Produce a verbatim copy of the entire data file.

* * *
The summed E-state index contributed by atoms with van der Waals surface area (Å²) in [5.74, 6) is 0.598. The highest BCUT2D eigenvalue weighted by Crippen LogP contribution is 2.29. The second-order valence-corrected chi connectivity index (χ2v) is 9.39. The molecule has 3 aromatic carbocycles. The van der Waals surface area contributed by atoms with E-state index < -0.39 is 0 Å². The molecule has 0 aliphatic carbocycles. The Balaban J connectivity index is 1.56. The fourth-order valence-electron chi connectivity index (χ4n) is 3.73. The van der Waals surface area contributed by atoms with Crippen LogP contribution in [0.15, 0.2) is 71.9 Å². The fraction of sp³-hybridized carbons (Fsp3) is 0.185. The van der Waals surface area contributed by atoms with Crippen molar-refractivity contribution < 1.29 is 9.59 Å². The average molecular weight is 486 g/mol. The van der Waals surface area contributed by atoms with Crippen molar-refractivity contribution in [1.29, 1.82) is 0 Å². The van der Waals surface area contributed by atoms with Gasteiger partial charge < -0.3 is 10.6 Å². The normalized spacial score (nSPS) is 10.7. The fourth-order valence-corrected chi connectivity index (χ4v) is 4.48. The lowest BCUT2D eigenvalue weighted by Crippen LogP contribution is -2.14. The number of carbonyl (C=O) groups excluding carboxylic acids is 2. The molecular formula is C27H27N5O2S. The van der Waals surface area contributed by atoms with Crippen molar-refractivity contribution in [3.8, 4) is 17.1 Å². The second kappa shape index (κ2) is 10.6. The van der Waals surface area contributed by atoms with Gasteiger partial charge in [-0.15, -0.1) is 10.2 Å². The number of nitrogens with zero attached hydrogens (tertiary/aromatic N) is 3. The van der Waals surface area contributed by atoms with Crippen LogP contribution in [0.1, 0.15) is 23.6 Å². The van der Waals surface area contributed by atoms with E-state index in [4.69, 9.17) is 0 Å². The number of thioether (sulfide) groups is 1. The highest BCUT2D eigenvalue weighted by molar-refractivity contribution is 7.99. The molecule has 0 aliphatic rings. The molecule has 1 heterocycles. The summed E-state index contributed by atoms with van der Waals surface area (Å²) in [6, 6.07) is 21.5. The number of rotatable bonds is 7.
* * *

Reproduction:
The summed E-state index contributed by atoms with van der Waals surface area (Å²) in [5.74, 6) is 0.598. The highest BCUT2D eigenvalue weighted by Crippen LogP contribution is 2.29. The second-order valence-corrected chi connectivity index (χ2v) is 9.39. The molecule has 3 aromatic carbocycles. The van der Waals surface area contributed by atoms with E-state index < -0.39 is 0 Å². The molecule has 0 aliphatic carbocycles. The Balaban J connectivity index is 1.56. The fourth-order valence-electron chi connectivity index (χ4n) is 3.73. The van der Waals surface area contributed by atoms with Crippen LogP contribution in [0.15, 0.2) is 71.9 Å². The fraction of sp³-hybridized carbons (Fsp3) is 0.185. The van der Waals surface area contributed by atoms with Crippen molar-refractivity contribution < 1.29 is 9.59 Å². The average molecular weight is 486 g/mol. The van der Waals surface area contributed by atoms with Crippen molar-refractivity contribution in [1.29, 1.82) is 0 Å². The van der Waals surface area contributed by atoms with Gasteiger partial charge < -0.3 is 10.6 Å². The normalized spacial score (nSPS) is 10.7. The fourth-order valence-corrected chi connectivity index (χ4v) is 4.48. The lowest BCUT2D eigenvalue weighted by Crippen LogP contribution is -2.14. The number of carbonyl (C=O) groups excluding carboxylic acids is 2. The molecular formula is C27H27N5O2S. The van der Waals surface area contributed by atoms with Crippen molar-refractivity contribution in [3.8, 4) is 17.1 Å². The second kappa shape index (κ2) is 10.6. The van der Waals surface area contributed by atoms with Gasteiger partial charge in [-0.15, -0.1) is 10.2 Å². The number of nitrogens with zero attached hydrogens (tertiary/aromatic N) is 3. The van der Waals surface area contributed by atoms with Crippen LogP contribution in [0.1, 0.15) is 23.6 Å². The van der Waals surface area contributed by atoms with E-state index in [4.69, 9.17) is 0 Å². The number of thioether (sulfide) groups is 1. The highest BCUT2D eigenvalue weighted by molar-refractivity contribution is 7.99. The molecule has 0 aliphatic rings. The molecule has 1 heterocycles. The summed E-state index contributed by atoms with van der Waals surface area (Å²) in [6, 6.07) is 21.5. The number of rotatable bonds is 7.